My father grew up under a dictatorship in Haiti. By the time I was born in 1992, he was politically active and the Duvalier regime was dead but their legacy remained. I have memories of him hosting political meetings in our home in Jacmel and fighting for what is right. Yesterday, I stood with hundreds of people who are fighting to Keep Families Together and I told our story. We were lucky to achieve political asylum in 2000 but there are families that have escaped worse — murder, rape, trafficking — and they’re being denied entrance to the U.S. or they arrived and have been treated worse than human. Children as young as toddlers have been separated from their parents and this administration has taken on the viciousness of Andrew Jackson days. We, as citizens and people who know right from wrong, need to keep to the streets. Like John Lewis says, we have to cause some good trouble and demand humanity for every single person. Some things you can do: contact your senators, donate to Raices / ACLU, disseminate truthful information, vote in all elections especially midterms, watch the money (on Republican & Democratic sides), arm yourself with the ability to discern right from wrong, and ask political candidates the difficult questions. 🎥: Adian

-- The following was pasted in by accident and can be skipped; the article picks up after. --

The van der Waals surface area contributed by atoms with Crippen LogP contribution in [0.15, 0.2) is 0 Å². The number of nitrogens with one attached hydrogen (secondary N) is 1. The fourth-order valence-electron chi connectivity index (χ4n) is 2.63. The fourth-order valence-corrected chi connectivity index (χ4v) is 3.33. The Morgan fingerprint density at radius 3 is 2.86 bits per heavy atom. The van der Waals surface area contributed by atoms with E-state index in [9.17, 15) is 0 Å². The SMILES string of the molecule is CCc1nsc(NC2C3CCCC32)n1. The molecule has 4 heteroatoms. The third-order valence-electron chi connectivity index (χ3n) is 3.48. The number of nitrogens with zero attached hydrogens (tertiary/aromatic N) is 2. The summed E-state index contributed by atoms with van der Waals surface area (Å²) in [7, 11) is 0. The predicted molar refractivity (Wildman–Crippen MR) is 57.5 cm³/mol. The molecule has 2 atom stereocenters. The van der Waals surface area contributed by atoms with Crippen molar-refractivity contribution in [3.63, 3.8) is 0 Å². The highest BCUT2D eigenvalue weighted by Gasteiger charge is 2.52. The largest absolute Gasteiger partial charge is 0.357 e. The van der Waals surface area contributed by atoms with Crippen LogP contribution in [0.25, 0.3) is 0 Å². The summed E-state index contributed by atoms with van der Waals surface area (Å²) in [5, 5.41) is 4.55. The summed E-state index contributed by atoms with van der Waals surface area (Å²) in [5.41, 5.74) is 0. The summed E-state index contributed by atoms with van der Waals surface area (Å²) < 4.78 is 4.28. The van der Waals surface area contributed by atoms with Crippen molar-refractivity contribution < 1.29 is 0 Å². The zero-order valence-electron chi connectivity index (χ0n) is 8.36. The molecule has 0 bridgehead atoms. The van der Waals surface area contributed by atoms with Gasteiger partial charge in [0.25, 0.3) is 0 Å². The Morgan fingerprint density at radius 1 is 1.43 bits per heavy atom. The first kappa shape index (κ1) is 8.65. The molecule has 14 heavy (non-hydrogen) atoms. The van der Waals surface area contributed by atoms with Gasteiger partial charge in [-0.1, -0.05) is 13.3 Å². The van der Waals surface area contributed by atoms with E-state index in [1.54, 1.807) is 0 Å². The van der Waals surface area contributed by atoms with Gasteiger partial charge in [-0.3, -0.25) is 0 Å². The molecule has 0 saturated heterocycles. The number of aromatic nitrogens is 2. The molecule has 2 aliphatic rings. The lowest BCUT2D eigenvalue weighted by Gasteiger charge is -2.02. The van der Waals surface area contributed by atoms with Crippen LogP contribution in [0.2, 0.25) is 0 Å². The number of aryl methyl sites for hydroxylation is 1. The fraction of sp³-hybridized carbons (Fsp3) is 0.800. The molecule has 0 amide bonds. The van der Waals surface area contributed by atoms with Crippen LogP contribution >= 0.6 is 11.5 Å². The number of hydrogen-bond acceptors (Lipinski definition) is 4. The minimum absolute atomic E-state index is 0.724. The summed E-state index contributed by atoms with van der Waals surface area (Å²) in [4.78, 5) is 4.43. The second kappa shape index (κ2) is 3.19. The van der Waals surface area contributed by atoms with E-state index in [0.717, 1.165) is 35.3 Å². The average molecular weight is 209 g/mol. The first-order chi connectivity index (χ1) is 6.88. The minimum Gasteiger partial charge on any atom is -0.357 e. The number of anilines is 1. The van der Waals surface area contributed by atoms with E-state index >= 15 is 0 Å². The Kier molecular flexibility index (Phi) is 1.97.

I often hear that question from excited faces
who have just learned of the massacring of an entire country.
They point out something Obama said about regret in an article — they shake their heads wanting me to acknowledge that they now realize he is not perfect.
They reference an HBO documentary — because that makes it real.
It’s really depressing stuff, is what they’ll usually follow the question
with then unveil their expertise.
Syria is not a fad.
It’s not a topic for you to pick up like a handbag as you leave
the Nordstrom store, show off to your friends for weeks on end, then leave off with your pile of to-go’s in two months.
–Flose Boursiquot, loudmouth ((goo.gl/BCX3Ub))